Jason Blum and James DeMonaco Talk The Purge and Halloween
The CEO of Blumhouse Productions and the creator of The Purge recently discussed their latest projects.
By Chris Morse
This is a busy year for Blumhouse Productions with the recent release of The First Purge and the new Halloween movie coming this October. There is also a Purge TV series set to premiere in September on USA, which will consist of 10 episodes. Needless to say, Blumhouse has been hard at work pushing premium horror titles and doing great work for a genre that hadn't received much love for a while there.
At San Diego Comic-Con this past weekend, Blumhouse had a "Purge City" pop-up event and io9 had the opportunity to talk to Jason Blum and James DeMonaco about The Purge and Halloween franchises, starting with some discussion on what to expect from The Purge TV series.
The pair first tackled the subject of having 10 episodes to work with, which is a lot more storytelling time. "I think we really dive into character, why someone would go out on Purge Night," DeMonaco explained. "You know, why someone would ever pick up a gun or a knife to solve the problems we have. Now, we have all this real estate to really explore why someone would do something so heinous—or, or just the complexity of how do you get stuck outside on Purge Night?"
"it’s hard to do a lot of character stuff in a 90-minute movie," Blum added. "It’s really got to be a bunch of action and plot. And so, the idea that you can really delve into character, to have all this time—just to see how the Purge affects people’s actions all the way through the evening, not just when something violent is happening—is really interesting."
The TV show should provide a solid opportunity to do more world-building and really dive deeper into the issues that keep the Purge going as a tradition over the years. Furthermore, this is going to provide the opportunity to explore the world outside of that annual night and how the society operates in between these events. DeMonaco went into more detail on why this is great for the series.
I think one thing that we want to try to get into is what the society is like when it’s not the Purge. We’re in an America where the Purge exists, how do people treat each other on the other days of the year? Is it a polite society? Do people worry about what happens on Purge Night? So we get to open that up, because you know in the movies we really only spend 10 minutes before the Purge, 15 minutes after. Now, we get to do the flashbacks, and if we get a second season we can spend more time off-Purge, which could be cool.
There's no doubt that the television format could add a lot of depth to that world while also tackling bigger and more interesting real-life and social issues, which is something that The Purge has always done since the franchise began. Since then, Blumhouse has continuously found itself doing so in other films as well. What makes the horror genre so effective for this?
"I think it’s because it’s metaphor," explained DeMonaco. "People don’t want to be preached to, I think. Horror, sci-fi give us a good metaphorical mirror that we can put up to our society, without hitting people on the head or preaching to them." The issues are certainly in play in these films but more subtle and organic, which makes them an arguably more effective way to spread a message and make people think.
The series has already covered race, sex, and class, but DeMonaco revealed that the TV series is also going to cover a bit of the "#MeToo" movement along the way. The fact that Purge night is where all of these social tensions come to a head makes it the perfect place to provide a commentary on them, since these issues help frame the motivations of the character and why they act as they do when anything goes one night a year. Social commentary goes hand in hand with the franchise.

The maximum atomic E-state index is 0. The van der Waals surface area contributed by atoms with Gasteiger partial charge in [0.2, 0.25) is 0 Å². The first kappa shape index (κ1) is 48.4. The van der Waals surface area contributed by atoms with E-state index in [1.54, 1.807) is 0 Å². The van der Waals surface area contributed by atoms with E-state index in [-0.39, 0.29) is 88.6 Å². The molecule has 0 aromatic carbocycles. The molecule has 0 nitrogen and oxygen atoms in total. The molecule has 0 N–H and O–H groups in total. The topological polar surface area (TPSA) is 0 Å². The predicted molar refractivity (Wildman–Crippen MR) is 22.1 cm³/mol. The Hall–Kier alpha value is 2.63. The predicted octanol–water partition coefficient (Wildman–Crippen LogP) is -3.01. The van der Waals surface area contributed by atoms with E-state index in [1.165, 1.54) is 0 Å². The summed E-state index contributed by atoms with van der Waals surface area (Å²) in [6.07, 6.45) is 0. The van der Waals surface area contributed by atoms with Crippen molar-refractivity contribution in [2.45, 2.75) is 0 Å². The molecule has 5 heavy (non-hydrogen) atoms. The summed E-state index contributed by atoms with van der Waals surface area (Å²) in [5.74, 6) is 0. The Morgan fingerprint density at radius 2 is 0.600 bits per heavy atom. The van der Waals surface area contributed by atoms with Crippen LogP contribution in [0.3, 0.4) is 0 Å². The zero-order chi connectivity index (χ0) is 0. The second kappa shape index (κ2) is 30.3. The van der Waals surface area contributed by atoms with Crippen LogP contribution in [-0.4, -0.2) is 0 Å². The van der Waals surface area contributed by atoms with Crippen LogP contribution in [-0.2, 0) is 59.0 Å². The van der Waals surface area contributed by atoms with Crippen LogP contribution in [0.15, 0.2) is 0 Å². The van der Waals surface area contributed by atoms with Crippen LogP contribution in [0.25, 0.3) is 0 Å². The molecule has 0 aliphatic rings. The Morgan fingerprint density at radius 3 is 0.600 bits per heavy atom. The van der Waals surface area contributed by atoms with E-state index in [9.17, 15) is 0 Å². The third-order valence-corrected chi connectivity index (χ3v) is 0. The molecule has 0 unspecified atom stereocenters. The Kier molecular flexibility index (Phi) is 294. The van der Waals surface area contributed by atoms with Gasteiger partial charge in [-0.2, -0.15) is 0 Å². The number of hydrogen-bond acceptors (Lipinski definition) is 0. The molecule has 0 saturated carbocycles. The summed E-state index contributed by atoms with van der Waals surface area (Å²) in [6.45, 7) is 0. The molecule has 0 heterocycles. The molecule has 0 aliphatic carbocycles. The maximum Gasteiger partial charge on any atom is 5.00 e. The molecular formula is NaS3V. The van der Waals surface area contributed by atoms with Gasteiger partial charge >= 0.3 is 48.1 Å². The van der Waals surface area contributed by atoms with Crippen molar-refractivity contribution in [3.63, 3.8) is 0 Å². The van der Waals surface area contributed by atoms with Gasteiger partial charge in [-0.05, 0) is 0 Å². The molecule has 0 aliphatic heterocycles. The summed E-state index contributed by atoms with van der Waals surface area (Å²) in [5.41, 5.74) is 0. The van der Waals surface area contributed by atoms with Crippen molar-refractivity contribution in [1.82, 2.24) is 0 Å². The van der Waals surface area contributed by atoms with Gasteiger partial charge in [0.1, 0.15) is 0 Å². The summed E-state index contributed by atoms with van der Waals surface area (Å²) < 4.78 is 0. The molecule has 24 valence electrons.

During the interview, Blum had a bit more to add about the Halloween franchise and the upcoming reinvention of the series as well. His comments provide a fairly good representation of the approach that Blumhouse has taken with the film and where their thinking is as we get closer to its release.
Well, I guess there were a lot of expectations for Halloween. It’s been a while since there’s been one, and you can’t make all the fans happy. So we were really trying to do something unique and original but also something that felt true to the...really the first movie. And the new Halloween movie nods to all the other Halloweens, but really in terms of storytelling, it’s really what happened 40 years after the first movie took place. So that’s what we attempted to do.
On whether or not we might get a sequel after the next film, here's what Blum had to add. "I don’t know—I hope we get to do that, but I don’t know where we’re focused," he said. "Hopefully, this movie will work and then we’ll figure out what the next one is. We haven’t gotten that far—we actually haven’t even finished the movie. We’re still working on the movie right now."
Finally, when asked what other franchises he would like to see come under the Blumhouse banner, Blum named a few of his top picks. Is this possibly a sign of things to come in the future? We hope so!
Well, clearly it would be Alien with James. And I’ve always wanted to do Friday the 13th— I’ve tried to do it a bunch of times. We’d do a cool version of it, but I haven’t gotten the rights yet. But, I’m waiting for Purge Night to steal the rights to Friday the 13th.
A Blumhouse-produced Friday the 13th might garner enough fan attention to happen somewhere down the road, but that's wishful thinking for all of us, including Jason Blum himself, apparently. Either way, it looks like he has a full enough plate in the coming months with The Purge TV series and Halloween on the way. What are you most looking forward to? Sound off in the comments or on social media.
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